Page 1 of 5 123 ... LastLast
Results 1 to 20 of 87
  1. #1
    Cuda is offline Cast Iron
    Join Date
    May 2005
    Location
    Alabama
    Posts
    492

    Default Electrical runout?

    I'm working on a 97" long 6" dia. shaft made out of 4150 steel for a big electric fan, one of the specs is for the bearing areas to have no more than .00025 Mechanical and Electrical runout, what is electrical runout and how is it measured, some kind of special instrument we don't have I imagine.

  2. #2
    Forestgnome's Avatar
    Forestgnome is offline Stainless
    Join Date
    Aug 2008
    Location
    Californeeeah
    Posts
    1,149

    Default

    Might ask the question on this forum: http://maintenanceforums.com/eve/forums

    These guys know everything about machinery specs (not disrespecting anyone on this forum).

  3. #3
    fusker is offline Cast Iron
    Join Date
    Apr 2006
    Location
    Denmark
    Posts
    276

    Default

    Could they mean axial displacement between fan shaft and motor shaft? Works out to slightly less than one hundreths of a millimeter which I find an exaggerated demand. Is there a coupling of some sort to allow displacement or is it just a very stiff connection? Just my .02 Euros.

    When you find out, please post. I'm intrigued!
    Regards, fusker

  4. #4
    dfw5914's Avatar
    dfw5914 is offline Stainless
    Join Date
    Apr 2006
    Location
    Fort Worth, TX
    Posts
    1,286

    Default

    I think it has something to do with the magnetic properties of the shaft.

  5. #5
    JST's Avatar
    JST
    JST is online now Diamond
    Join Date
    Jun 2001
    Location
    St Louis
    Posts
    12,017

    Default

    I can think of several possible meanings, but none of them apply to the shaft alone. They would only apply to the shaft plus the rotor.

    I am supposing they refer to mechanical and electrical/magnetic balance, not just specifically runout.

  6. #6
    becksmachine is offline Cast Iron
    Join Date
    Aug 2007
    Location
    Spokane
    Posts
    310

    Default

    I suppose it is possible that they don't know what they are talking about. Or don't know how to properly specify what they want. Or is that the same thing??

    Dave
    Last edited by becksmachine; 08-27-2009 at 09:34 PM. Reason: Forgot rest of post!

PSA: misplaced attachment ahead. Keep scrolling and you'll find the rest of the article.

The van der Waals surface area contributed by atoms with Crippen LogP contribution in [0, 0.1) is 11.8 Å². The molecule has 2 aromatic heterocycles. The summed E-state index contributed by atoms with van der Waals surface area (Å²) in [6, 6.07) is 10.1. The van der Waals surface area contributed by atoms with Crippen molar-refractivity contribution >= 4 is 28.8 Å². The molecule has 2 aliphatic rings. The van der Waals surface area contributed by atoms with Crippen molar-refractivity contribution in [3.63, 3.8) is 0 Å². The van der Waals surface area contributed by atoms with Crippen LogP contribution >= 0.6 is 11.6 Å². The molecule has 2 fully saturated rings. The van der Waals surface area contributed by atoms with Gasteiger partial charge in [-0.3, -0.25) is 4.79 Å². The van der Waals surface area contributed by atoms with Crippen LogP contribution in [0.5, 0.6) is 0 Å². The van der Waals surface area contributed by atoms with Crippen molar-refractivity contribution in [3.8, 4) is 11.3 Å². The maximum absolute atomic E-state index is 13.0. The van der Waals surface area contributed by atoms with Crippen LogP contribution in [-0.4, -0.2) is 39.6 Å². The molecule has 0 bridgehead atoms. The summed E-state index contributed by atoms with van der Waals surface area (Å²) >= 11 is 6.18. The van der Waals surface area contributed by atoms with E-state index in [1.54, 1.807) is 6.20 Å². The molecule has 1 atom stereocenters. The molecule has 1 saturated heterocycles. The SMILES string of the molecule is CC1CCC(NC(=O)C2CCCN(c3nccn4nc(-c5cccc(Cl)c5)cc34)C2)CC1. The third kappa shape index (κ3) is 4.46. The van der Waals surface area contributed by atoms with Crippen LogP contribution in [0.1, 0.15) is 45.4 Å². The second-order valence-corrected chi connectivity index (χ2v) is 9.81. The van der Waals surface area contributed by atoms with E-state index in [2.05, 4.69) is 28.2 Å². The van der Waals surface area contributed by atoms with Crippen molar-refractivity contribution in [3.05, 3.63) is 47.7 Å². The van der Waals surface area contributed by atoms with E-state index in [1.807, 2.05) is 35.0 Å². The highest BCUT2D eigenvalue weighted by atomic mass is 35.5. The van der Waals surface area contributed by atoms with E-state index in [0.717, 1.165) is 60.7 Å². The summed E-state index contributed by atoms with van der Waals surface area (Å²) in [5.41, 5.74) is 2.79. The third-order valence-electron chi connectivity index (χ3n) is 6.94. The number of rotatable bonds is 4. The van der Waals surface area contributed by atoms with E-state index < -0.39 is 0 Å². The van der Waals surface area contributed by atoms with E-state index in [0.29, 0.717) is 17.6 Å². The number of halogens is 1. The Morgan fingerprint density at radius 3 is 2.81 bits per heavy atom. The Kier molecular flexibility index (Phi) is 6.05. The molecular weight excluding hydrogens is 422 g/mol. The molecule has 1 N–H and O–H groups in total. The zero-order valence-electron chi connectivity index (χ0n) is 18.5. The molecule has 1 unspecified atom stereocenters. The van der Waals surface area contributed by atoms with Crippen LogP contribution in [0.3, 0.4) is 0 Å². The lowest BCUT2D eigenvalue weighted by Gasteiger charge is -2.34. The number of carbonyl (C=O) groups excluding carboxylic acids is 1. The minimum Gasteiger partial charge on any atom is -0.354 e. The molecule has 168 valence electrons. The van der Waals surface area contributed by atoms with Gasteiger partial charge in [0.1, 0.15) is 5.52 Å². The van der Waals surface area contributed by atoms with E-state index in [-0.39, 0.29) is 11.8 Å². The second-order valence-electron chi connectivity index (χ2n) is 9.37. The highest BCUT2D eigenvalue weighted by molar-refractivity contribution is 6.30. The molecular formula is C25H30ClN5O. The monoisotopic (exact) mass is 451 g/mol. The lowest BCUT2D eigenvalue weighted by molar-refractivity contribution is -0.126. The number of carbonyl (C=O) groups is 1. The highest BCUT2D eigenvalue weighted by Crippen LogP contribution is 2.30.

7. #7
    Join Date
    Nov 2005
    Location
    Maryland
    Posts
    6,842

    Default

    Quote Originally Posted by Cuda View Post
    what is electrical runout and how is it measured.
    Why don't you ask your customer?

    They're the folks who will test and accept or reject your work.

    - Leigh

  8. #8
    minder is offline Stainless
    Join Date
    Nov 2004
    Location
    Canada
    Posts
    1,765

    Default

    Quote Originally Posted by Cuda View Post
    what is electrical runout and how is it measured, some kind of special instrument we don't have I imagine.
    You need an electronic feeler gauge, but they are hard to come by
    Minder.

  9. #9
    L Vanice is offline Diamond
    Join Date
    Feb 2006
    Location
    Fort Wayne, IN
    Posts
    8,695

    Default

    The first question should be, what are the units? The .00025 could be inches, mm, feet, angstroms, farads, mmg or whatever.

    Larry

  10. #10
    GregSY is online now Diamond
    Join Date
    Jan 2005
    Location
    Houston
    Posts
    4,233

    Default

    I deal with this every day - it sounds like you are looking at an API requirement as that tolerance is common in many of their rotating equipment specs. It's hard to meet. Or rather, it's hard to meet if you have to guarantee it. Sometimes you'll hit it, sometimes you won't.

    Generally the tolerance is applied to the area of the shaft where the Bently Nevada (or other type) proximity probes will read - any imperfections in this area will be picked up as vibration.

    Mechanical runout is just what it sounds like - non-concentricity of the shaft. Electrical runout is caused by irregularities in the shaft steel that will be 'seen' as non-concentricity.

  11. #11
    Cuda is offline Cast Iron
    Join Date
    May 2005
    Location
    Alabama
    Posts
    492

    Default

    Quote Originally Posted by GregSY View Post
    Mechanical runout is just what it sounds like - non-concentricity of the shaft. Electrical runout is caused by irregularities in the shaft steel that will be 'seen' as non-concentricity.